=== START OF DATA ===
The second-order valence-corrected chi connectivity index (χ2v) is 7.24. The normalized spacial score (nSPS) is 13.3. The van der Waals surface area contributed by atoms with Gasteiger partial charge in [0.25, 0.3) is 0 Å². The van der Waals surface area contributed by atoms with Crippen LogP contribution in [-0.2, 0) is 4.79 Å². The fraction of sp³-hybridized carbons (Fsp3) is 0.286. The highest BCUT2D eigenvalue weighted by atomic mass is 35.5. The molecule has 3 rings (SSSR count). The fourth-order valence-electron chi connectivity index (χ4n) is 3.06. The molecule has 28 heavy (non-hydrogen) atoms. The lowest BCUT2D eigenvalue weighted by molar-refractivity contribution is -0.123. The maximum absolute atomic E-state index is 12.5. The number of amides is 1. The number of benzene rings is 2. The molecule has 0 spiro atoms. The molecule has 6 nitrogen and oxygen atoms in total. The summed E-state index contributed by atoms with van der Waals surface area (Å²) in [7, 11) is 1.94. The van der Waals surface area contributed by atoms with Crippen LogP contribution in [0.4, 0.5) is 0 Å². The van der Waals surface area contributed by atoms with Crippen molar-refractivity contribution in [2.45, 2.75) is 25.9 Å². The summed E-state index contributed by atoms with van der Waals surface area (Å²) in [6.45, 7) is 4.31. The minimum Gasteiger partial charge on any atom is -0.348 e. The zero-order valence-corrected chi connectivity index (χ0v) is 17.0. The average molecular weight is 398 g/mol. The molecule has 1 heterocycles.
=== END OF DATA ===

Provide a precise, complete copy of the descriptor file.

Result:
The second-order valence-corrected chi connectivity index (χ2v) is 7.24. The normalized spacial score (nSPS) is 13.3. The van der Waals surface area contributed by atoms with Gasteiger partial charge in [0.25, 0.3) is 0 Å². The van der Waals surface area contributed by atoms with Crippen LogP contribution in [-0.2, 0) is 4.79 Å². The fraction of sp³-hybridized carbons (Fsp3) is 0.286. The highest BCUT2D eigenvalue weighted by atomic mass is 35.5. The molecule has 3 rings (SSSR count). The fourth-order valence-electron chi connectivity index (χ4n) is 3.06. The molecule has 28 heavy (non-hydrogen) atoms. The lowest BCUT2D eigenvalue weighted by molar-refractivity contribution is -0.123. The maximum absolute atomic E-state index is 12.5. The number of amides is 1. The number of benzene rings is 2. The molecule has 0 spiro atoms. The molecule has 6 nitrogen and oxygen atoms in total. The summed E-state index contributed by atoms with van der Waals surface area (Å²) in [7, 11) is 1.94. The van der Waals surface area contributed by atoms with Crippen LogP contribution in [0.4, 0.5) is 0 Å². The van der Waals surface area contributed by atoms with Crippen molar-refractivity contribution in [2.45, 2.75) is 25.9 Å². The summed E-state index contributed by atoms with van der Waals surface area (Å²) in [6.45, 7) is 4.31. The minimum Gasteiger partial charge on any atom is -0.348 e. The zero-order valence-corrected chi connectivity index (χ0v) is 17.0. The average molecular weight is 398 g/mol. The molecule has 1 heterocycles.